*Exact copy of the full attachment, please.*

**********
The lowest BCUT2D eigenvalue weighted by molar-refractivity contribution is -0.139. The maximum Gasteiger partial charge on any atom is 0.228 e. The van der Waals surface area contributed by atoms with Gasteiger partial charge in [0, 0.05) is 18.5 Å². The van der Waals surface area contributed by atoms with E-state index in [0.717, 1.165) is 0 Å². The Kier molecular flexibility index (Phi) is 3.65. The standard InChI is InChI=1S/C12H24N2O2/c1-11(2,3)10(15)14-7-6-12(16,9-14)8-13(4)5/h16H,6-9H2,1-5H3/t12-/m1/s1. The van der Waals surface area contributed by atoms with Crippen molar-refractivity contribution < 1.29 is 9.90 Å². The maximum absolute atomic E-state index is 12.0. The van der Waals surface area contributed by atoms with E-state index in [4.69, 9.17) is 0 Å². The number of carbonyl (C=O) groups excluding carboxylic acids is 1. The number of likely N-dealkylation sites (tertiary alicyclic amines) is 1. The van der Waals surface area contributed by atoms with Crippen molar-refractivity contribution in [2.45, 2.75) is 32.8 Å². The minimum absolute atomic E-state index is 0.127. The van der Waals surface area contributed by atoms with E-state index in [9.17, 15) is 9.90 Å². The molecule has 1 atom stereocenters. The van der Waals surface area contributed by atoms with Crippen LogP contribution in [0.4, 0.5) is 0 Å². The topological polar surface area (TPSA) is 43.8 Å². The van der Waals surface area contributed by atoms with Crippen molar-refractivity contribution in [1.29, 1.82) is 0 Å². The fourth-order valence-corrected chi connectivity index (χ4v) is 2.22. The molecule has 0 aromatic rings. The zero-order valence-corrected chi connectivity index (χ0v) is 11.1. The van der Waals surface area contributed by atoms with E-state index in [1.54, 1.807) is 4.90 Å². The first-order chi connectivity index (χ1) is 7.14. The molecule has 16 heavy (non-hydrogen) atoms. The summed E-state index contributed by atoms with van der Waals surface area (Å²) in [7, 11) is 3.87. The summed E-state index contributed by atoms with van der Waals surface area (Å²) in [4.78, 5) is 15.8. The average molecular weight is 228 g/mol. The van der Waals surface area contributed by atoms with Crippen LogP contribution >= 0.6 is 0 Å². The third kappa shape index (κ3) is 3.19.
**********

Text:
The lowest BCUT2D eigenvalue weighted by molar-refractivity contribution is -0.139. The maximum Gasteiger partial charge on any atom is 0.228 e. The van der Waals surface area contributed by atoms with Gasteiger partial charge in [0, 0.05) is 18.5 Å². The van der Waals surface area contributed by atoms with E-state index in [0.717, 1.165) is 0 Å². The Kier molecular flexibility index (Phi) is 3.65. The standard InChI is InChI=1S/C12H24N2O2/c1-11(2,3)10(15)14-7-6-12(16,9-14)8-13(4)5/h16H,6-9H2,1-5H3/t12-/m1/s1. The van der Waals surface area contributed by atoms with Crippen molar-refractivity contribution < 1.29 is 9.90 Å². The maximum absolute atomic E-state index is 12.0. The van der Waals surface area contributed by atoms with E-state index in [4.69, 9.17) is 0 Å². The number of carbonyl (C=O) groups excluding carboxylic acids is 1. The number of likely N-dealkylation sites (tertiary alicyclic amines) is 1. The van der Waals surface area contributed by atoms with Crippen molar-refractivity contribution in [2.45, 2.75) is 32.8 Å². The minimum absolute atomic E-state index is 0.127. The van der Waals surface area contributed by atoms with E-state index in [9.17, 15) is 9.90 Å². The molecule has 1 atom stereocenters. The van der Waals surface area contributed by atoms with Crippen LogP contribution in [0.4, 0.5) is 0 Å². The topological polar surface area (TPSA) is 43.8 Å². The van der Waals surface area contributed by atoms with Crippen molar-refractivity contribution in [1.29, 1.82) is 0 Å². The fourth-order valence-corrected chi connectivity index (χ4v) is 2.22. The molecule has 0 aromatic rings. The zero-order valence-corrected chi connectivity index (χ0v) is 11.1. The van der Waals surface area contributed by atoms with E-state index in [1.54, 1.807) is 4.90 Å². The first-order chi connectivity index (χ1) is 7.14. The molecule has 16 heavy (non-hydrogen) atoms. The summed E-state index contributed by atoms with van der Waals surface area (Å²) in [7, 11) is 3.87. The summed E-state index contributed by atoms with van der Waals surface area (Å²) in [4.78, 5) is 15.8. The average molecular weight is 228 g/mol. The van der Waals surface area contributed by atoms with Crippen LogP contribution >= 0.6 is 0 Å². The third kappa shape index (κ3) is 3.19.